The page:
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New to overclocking and PC stuff and I want to overclock my FX 8320

I built this PC three years ago and I have

FX 8320 3.5ghz
crosshair formula v z (I got this one cheap new, so no regrets)
8gb ram
7790 1gb (actually but I already have my rx 480 here)
and a GX II 750w psu

And I was wondering, I was about to get a cooler master evo 212 and overclock my cpu to 4.0ghz because I think that could help the rx 480.. anyone knows how much it will help? also I have been looking and seems like I can run 4.0ghz with the stock voltage (at least that happens in most cases) is that true?
9 answers Last reply Best Answer
More about overclocking stuff overclock 8320
  1. Best answer
    The 8320 does overclock pretty well. It does usually reach 4.0 with adequate cooling, which the Hyper 212 should be able to do.

    As for instructions, I'd Google to find an appropriate guide. The main idea is to increase clocks until you get errors, then try to increase voltage to get more stability, and then repeat until the temperatures become your limit. If you're not willing to mess with voltages, you are usually still able to get a few MHz out of the chip at stock voltage.
  2. Epsilon_0EVP said:
    The 8320 does overclock pretty well. It does usually reach 4.0 with adequate cooling, which the Hyper 212 should be able to do.

    As for instructions, I'd Google to find an appropriate guide. The main idea is to increase clocks until you get errors, then try to increase voltage to get more stability, and then repeat until the temperatures become your limit. If you're not willing to mess with voltages, you are usually still able to get a few MHz out of the chip at stock voltage.


    I saw this video and I thought it would be that easy https://www.youtube.com/watch?v=lC9ALZ_gm-0
  3. Unfortunately, I can't watch videos right now, but it is fairly simple. Then BIOS in most modern motherboards are well designed to make this a fairly easy task, specially if you plan to use stock clocks. Some even have automatic overclocking tools, although these don't usually work as well as a manual tuning.
  4. Epsilon_0EVP said:
    Unfortunately, I can't watch videos right now, but it is fairly simple. Then BIOS in most modern motherboards are well designed to make this a fairly easy task, specially if you plan to use stock clocks. Some even have automatic overclocking tools, although these don't usually work as well as a manual tuning.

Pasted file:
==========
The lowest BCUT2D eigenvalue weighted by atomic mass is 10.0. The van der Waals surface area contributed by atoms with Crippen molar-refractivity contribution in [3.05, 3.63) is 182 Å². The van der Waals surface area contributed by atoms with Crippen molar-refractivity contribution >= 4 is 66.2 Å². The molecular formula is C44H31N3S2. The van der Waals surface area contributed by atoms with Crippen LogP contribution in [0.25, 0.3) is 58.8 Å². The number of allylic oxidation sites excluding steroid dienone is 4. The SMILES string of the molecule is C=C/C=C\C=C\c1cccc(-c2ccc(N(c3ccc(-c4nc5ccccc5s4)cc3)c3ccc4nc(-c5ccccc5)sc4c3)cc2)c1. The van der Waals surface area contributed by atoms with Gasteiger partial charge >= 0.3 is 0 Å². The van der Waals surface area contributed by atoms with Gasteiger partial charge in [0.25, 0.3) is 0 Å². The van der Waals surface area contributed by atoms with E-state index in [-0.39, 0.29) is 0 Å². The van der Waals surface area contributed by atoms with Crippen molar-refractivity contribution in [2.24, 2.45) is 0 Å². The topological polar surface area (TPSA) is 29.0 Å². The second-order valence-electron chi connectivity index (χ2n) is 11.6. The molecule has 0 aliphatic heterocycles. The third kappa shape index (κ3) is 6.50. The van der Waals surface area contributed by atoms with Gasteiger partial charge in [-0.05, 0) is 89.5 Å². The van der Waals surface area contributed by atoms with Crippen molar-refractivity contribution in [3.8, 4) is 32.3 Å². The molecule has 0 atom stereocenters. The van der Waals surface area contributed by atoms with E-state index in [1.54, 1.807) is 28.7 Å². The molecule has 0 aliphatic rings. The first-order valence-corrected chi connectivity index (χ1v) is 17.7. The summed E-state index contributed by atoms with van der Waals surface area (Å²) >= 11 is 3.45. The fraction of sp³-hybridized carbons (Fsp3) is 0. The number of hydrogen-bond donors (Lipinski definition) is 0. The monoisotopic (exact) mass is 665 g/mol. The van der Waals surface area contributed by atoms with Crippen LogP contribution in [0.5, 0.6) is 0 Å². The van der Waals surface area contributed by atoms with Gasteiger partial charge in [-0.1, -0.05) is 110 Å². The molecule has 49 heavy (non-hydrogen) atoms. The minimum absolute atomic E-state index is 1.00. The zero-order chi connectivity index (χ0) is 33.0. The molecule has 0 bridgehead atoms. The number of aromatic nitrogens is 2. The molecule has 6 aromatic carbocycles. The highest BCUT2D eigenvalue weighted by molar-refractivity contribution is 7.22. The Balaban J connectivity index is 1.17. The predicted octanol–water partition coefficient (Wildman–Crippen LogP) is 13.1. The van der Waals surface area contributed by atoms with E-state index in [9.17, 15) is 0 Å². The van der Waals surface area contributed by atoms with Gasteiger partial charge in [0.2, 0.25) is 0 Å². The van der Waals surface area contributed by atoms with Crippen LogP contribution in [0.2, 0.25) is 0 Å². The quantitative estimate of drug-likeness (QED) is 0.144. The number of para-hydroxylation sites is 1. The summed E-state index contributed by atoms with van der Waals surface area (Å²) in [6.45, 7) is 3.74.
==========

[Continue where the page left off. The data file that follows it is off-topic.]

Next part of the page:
Yeah I was considering using the automatic overclock I think is called ''CPU level up'' but that might be a bad idea, right?
  5. Yes, they tend to apply more voltage than is necessary. Not enough to fry the CPU by any means, but it means higher temperatures and less longevity. I'd just recommend looking for a "CPU Multiplier" setting and trying to see how high that can go. x40 should be reasonable, and you might be able to push a bit more with some luck.
  6. Epsilon_0EVP said:
    Yes, they tend to apply more voltage than is necessary. Not enough to fry the CPU by any means, but it means higher temperatures and less longevity. I'd just recommend looking for a "CPU Multiplier" setting and trying to see how high that can go. x40 should be reasonable, and you might be able to push a bit more with some luck.


    Like it shows in the video that you said you cant watch right now, what he did was disable AMD turbo core and move the CPU ratio from 17.5 to 20 and thats what I was planning to do and do the stress tests
  7. Sounds about right. I forgot it's recommended to disable Turbo Core; I haven't had a chance to personally OC an AM3 CPU yet.
  8. Epsilon_0EVP said:
    Sounds about right. I forgot it's recommended to disable Turbo Core; I haven't had a chance to personally OC an AM3 CPU yet.


    Thank you for your time
  9. No problem. Glad to help!
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